This Government was elected on a mandate of Dáil reform. Is this the Government's definition of Dáil reform, coming in on the last sitting day, when the whole country's focus is moving away from events in the Oireachtas, to pass the budget to allow the building to open on 1 January? Unless this Bill is passed, it would not be possible to even pay the electricity bill. That is no way to run business. We are talking about a mammoth amount of money, after the Government inflicted a lot of pain on people in the budget through cuts to the respite care grant and child benefit. The decreases included in this Bill are not on that scale at all and although there have been budget savings in individual Members' own expenses, that level of reduction is not being mirrored across the entire Oireachtas.

I do not understand why this cannot be part of the normal Estimate process each year. A significant portion of total Government expenditure is not being voted upon in this Chamber. We get the departmental Estimates each year which are published on budget day but billions of euro in interest on the national debt, payments to the Central Fund, for the Houses of the Oireachtas and for pensions for retired judges and politicians are not voted on as part of the normal Estimates process. There is a mechanism for non-voted expenditure. All of that should be centralised because if this is the national Parliament and the Minister is serious about reform, approving expenditure in advance should be done in this House.

There should be provision to discuss the programme of work so that when a committee is discussing its estimated expenditure for the year, it has a line of activities that must be matched with those of the Department. There is none of that today. There is just a request for €324 million so we can go away for Christmas and resume again on 1 January. That is what this Bill is about and it is no way to do business.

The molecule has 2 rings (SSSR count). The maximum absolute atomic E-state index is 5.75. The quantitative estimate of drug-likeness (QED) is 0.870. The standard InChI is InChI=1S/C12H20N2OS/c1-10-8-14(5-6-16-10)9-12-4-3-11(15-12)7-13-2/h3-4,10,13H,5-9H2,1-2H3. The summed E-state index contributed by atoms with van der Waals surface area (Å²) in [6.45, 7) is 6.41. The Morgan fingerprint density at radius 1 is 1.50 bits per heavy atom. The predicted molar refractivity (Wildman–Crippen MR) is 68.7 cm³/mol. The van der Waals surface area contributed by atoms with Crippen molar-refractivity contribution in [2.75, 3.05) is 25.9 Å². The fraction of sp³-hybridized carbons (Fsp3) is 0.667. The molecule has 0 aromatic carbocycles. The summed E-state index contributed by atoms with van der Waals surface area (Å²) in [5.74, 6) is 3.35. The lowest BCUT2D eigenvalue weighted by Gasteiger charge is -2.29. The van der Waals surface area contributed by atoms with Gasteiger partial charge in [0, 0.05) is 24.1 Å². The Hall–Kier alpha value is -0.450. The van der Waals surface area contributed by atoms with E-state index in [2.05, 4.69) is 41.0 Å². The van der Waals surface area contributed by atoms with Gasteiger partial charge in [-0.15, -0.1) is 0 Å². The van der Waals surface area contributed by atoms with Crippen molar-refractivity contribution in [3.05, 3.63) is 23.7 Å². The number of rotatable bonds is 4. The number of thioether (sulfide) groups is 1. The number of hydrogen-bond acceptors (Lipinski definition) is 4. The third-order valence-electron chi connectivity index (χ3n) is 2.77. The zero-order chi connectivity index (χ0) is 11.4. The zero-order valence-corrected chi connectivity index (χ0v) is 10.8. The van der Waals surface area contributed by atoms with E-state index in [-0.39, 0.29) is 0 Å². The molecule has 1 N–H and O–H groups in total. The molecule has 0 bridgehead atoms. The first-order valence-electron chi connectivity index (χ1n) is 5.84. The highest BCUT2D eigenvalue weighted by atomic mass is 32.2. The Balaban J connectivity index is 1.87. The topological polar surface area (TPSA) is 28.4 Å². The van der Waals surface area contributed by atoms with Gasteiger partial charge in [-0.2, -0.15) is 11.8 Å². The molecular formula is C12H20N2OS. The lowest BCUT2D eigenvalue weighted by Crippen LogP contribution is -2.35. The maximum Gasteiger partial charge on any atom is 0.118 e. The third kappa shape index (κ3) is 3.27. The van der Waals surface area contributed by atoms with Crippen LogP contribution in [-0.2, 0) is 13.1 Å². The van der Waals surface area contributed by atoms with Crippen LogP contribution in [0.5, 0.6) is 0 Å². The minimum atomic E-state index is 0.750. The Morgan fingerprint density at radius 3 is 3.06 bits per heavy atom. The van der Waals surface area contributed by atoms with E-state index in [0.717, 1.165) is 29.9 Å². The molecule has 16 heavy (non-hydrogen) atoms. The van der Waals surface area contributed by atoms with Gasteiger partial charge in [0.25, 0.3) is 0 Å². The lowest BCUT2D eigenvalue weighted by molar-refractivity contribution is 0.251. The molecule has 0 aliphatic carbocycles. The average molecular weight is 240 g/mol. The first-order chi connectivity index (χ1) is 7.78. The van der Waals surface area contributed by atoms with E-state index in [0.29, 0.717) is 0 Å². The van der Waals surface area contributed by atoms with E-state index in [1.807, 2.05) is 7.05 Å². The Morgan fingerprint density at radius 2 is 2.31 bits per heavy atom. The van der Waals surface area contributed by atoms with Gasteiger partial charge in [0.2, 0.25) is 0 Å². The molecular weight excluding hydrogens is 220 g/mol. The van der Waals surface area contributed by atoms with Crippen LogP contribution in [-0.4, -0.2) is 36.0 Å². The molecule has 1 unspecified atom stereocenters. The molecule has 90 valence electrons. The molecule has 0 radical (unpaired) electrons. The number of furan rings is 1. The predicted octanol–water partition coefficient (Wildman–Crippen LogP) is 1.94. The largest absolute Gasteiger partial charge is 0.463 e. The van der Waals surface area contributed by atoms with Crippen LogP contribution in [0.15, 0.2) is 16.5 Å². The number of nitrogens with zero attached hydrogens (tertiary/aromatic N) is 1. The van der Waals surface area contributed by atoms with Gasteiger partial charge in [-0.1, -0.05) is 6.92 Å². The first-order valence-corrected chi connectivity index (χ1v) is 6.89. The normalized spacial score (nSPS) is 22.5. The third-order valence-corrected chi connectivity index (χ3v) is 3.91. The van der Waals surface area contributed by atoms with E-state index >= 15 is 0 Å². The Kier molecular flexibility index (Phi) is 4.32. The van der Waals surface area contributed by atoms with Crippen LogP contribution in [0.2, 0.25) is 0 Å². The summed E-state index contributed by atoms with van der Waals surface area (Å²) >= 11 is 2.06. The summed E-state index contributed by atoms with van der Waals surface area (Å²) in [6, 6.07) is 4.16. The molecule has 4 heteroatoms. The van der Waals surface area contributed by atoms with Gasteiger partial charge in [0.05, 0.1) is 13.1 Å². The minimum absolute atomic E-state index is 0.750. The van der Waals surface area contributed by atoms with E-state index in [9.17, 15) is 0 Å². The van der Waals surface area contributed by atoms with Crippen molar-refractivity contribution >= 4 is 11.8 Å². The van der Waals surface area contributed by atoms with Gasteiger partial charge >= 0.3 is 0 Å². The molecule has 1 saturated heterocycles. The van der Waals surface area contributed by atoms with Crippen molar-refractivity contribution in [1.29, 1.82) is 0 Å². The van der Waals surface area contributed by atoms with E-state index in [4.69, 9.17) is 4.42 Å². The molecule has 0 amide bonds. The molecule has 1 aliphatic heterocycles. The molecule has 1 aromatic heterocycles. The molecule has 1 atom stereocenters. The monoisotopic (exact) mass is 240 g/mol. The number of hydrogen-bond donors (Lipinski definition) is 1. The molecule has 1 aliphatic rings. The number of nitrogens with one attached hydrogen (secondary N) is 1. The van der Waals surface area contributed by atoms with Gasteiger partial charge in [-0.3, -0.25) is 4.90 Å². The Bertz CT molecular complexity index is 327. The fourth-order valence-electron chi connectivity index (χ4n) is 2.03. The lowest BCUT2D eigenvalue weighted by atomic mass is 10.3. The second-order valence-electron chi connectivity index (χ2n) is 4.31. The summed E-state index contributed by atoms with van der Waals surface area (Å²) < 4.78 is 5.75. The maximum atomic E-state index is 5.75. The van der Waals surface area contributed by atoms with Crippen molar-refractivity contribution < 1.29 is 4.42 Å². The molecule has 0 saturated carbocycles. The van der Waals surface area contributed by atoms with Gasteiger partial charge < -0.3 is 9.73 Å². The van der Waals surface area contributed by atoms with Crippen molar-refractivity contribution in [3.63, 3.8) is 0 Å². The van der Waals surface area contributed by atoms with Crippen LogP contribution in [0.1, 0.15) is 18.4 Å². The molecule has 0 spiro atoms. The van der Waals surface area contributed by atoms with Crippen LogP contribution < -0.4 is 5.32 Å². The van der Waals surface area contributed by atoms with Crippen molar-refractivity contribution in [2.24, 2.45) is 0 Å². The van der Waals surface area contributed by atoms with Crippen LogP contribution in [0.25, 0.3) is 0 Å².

If the Government parties had campaigned during the last election saying they would carry on without any change, I would understand this approach. The parties in government, however, were elected on the basis of change and we have seen the worst form of it here. Doing this on the last sitting day before the Christmas recess adds to public cynicism.

Apart from the financial side, I also oppose the legislation because it allows the Oireachtas to continue in the same old way. We were told there would be Dáil reform, that it was fundamental to both Fine Gael and the Labour Party before the election, and fundamental to the Government. The Government claims to have increased the number of sitting days and we have seen public relations and spin on Dáil reform but not substance. There are Friday sittings but they are not proper sitting days with an Order of Business; they are simply designated for Private Members' Bills. That is a sop to show the Dáil is sitting more hours. Fianna Fáil has put forward 42 Private Members' Bills in the past 18 months and two, at most, have been accepted.